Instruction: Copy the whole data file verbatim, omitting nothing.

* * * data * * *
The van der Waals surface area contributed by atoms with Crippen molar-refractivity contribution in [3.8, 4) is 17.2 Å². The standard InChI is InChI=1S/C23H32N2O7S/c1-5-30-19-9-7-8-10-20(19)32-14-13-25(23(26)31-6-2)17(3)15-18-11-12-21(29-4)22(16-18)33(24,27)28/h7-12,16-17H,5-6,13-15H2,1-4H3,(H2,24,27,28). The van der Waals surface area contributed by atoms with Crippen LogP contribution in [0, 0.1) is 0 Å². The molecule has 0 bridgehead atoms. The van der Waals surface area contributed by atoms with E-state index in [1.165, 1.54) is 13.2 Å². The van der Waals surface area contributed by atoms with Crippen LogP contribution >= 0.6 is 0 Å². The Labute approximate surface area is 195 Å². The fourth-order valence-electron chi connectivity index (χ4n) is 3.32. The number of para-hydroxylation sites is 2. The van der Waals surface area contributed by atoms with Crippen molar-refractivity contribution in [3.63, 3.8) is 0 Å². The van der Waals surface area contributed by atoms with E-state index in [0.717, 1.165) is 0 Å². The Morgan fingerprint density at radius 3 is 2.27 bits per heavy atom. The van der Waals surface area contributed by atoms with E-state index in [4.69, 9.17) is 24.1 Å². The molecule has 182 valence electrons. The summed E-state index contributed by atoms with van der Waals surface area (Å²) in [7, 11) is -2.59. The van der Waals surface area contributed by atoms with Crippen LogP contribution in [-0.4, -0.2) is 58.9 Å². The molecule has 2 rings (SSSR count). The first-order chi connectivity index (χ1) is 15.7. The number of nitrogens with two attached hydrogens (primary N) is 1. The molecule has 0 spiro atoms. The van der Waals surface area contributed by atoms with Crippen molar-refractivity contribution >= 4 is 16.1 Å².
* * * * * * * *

The van der Waals surface area contributed by atoms with Crippen molar-refractivity contribution in [3.8, 4) is 17.2 Å². The standard InChI is InChI=1S/C23H32N2O7S/c1-5-30-19-9-7-8-10-20(19)32-14-13-25(23(26)31-6-2)17(3)15-18-11-12-21(29-4)22(16-18)33(24,27)28/h7-12,16-17H,5-6,13-15H2,1-4H3,(H2,24,27,28). The van der Waals surface area contributed by atoms with Crippen LogP contribution in [0, 0.1) is 0 Å². The molecule has 0 bridgehead atoms. The van der Waals surface area contributed by atoms with E-state index in [1.165, 1.54) is 13.2 Å². The van der Waals surface area contributed by atoms with Crippen LogP contribution >= 0.6 is 0 Å². The Labute approximate surface area is 195 Å². The fourth-order valence-electron chi connectivity index (χ4n) is 3.32. The number of para-hydroxylation sites is 2. The van der Waals surface area contributed by atoms with Crippen molar-refractivity contribution in [3.63, 3.8) is 0 Å². The van der Waals surface area contributed by atoms with E-state index in [0.717, 1.165) is 0 Å². The Morgan fingerprint density at radius 3 is 2.27 bits per heavy atom. The van der Waals surface area contributed by atoms with E-state index in [4.69, 9.17) is 24.1 Å². The molecule has 182 valence electrons. The summed E-state index contributed by atoms with van der Waals surface area (Å²) in [7, 11) is -2.59. The van der Waals surface area contributed by atoms with Crippen LogP contribution in [-0.4, -0.2) is 58.9 Å². The molecule has 2 rings (SSSR count). The first-order chi connectivity index (χ1) is 15.7. The number of nitrogens with two attached hydrogens (primary N) is 1. The molecule has 0 spiro atoms. The van der Waals surface area contributed by atoms with Crippen molar-refractivity contribution >= 4 is 16.1 Å².